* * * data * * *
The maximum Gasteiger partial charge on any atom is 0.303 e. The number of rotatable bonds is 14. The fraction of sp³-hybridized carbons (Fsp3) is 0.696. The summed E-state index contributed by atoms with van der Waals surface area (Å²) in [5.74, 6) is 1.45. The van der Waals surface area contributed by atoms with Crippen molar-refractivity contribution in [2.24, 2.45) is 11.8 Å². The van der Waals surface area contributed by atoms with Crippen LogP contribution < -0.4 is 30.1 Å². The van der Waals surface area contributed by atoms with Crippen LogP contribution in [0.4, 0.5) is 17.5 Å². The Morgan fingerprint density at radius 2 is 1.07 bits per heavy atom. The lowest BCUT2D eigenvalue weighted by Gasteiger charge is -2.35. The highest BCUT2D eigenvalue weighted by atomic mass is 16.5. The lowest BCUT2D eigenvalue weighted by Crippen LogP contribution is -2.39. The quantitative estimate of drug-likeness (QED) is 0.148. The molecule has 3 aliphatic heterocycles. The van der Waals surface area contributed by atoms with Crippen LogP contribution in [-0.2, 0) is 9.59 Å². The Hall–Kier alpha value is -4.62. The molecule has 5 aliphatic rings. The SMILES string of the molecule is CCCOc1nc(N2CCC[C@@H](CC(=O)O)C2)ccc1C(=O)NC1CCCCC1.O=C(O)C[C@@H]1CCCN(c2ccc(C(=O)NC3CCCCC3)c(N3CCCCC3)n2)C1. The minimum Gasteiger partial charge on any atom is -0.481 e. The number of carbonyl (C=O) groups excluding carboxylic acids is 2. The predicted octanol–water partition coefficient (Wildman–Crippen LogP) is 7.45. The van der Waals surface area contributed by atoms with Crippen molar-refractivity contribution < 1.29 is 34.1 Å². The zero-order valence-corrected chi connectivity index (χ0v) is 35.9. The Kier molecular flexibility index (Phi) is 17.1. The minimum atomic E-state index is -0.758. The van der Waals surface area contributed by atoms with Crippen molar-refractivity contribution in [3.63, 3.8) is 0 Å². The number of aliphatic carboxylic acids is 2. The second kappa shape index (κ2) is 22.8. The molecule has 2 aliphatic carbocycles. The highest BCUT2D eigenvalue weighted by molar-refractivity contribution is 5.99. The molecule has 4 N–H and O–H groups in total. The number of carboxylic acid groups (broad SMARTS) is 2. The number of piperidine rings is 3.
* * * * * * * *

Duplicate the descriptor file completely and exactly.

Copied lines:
The maximum Gasteiger partial charge on any atom is 0.303 e. The number of rotatable bonds is 14. The fraction of sp³-hybridized carbons (Fsp3) is 0.696. The summed E-state index contributed by atoms with van der Waals surface area (Å²) in [5.74, 6) is 1.45. The van der Waals surface area contributed by atoms with Crippen molar-refractivity contribution in [2.24, 2.45) is 11.8 Å². The van der Waals surface area contributed by atoms with Crippen LogP contribution < -0.4 is 30.1 Å². The van der Waals surface area contributed by atoms with Crippen LogP contribution in [0.4, 0.5) is 17.5 Å². The Morgan fingerprint density at radius 2 is 1.07 bits per heavy atom. The lowest BCUT2D eigenvalue weighted by Gasteiger charge is -2.35. The highest BCUT2D eigenvalue weighted by atomic mass is 16.5. The lowest BCUT2D eigenvalue weighted by Crippen LogP contribution is -2.39. The quantitative estimate of drug-likeness (QED) is 0.148. The molecule has 3 aliphatic heterocycles. The van der Waals surface area contributed by atoms with Crippen LogP contribution in [-0.2, 0) is 9.59 Å². The Hall–Kier alpha value is -4.62. The molecule has 5 aliphatic rings. The SMILES string of the molecule is CCCOc1nc(N2CCC[C@@H](CC(=O)O)C2)ccc1C(=O)NC1CCCCC1.O=C(O)C[C@@H]1CCCN(c2ccc(C(=O)NC3CCCCC3)c(N3CCCCC3)n2)C1. The minimum Gasteiger partial charge on any atom is -0.481 e. The number of carbonyl (C=O) groups excluding carboxylic acids is 2. The predicted octanol–water partition coefficient (Wildman–Crippen LogP) is 7.45. The van der Waals surface area contributed by atoms with Crippen molar-refractivity contribution < 1.29 is 34.1 Å². The zero-order valence-corrected chi connectivity index (χ0v) is 35.9. The Kier molecular flexibility index (Phi) is 17.1. The minimum atomic E-state index is -0.758. The van der Waals surface area contributed by atoms with Crippen molar-refractivity contribution in [3.63, 3.8) is 0 Å². The number of aliphatic carboxylic acids is 2. The second kappa shape index (κ2) is 22.8. The molecule has 2 aliphatic carbocycles. The highest BCUT2D eigenvalue weighted by molar-refractivity contribution is 5.99. The molecule has 4 N–H and O–H groups in total. The number of carboxylic acid groups (broad SMARTS) is 2. The number of piperidine rings is 3.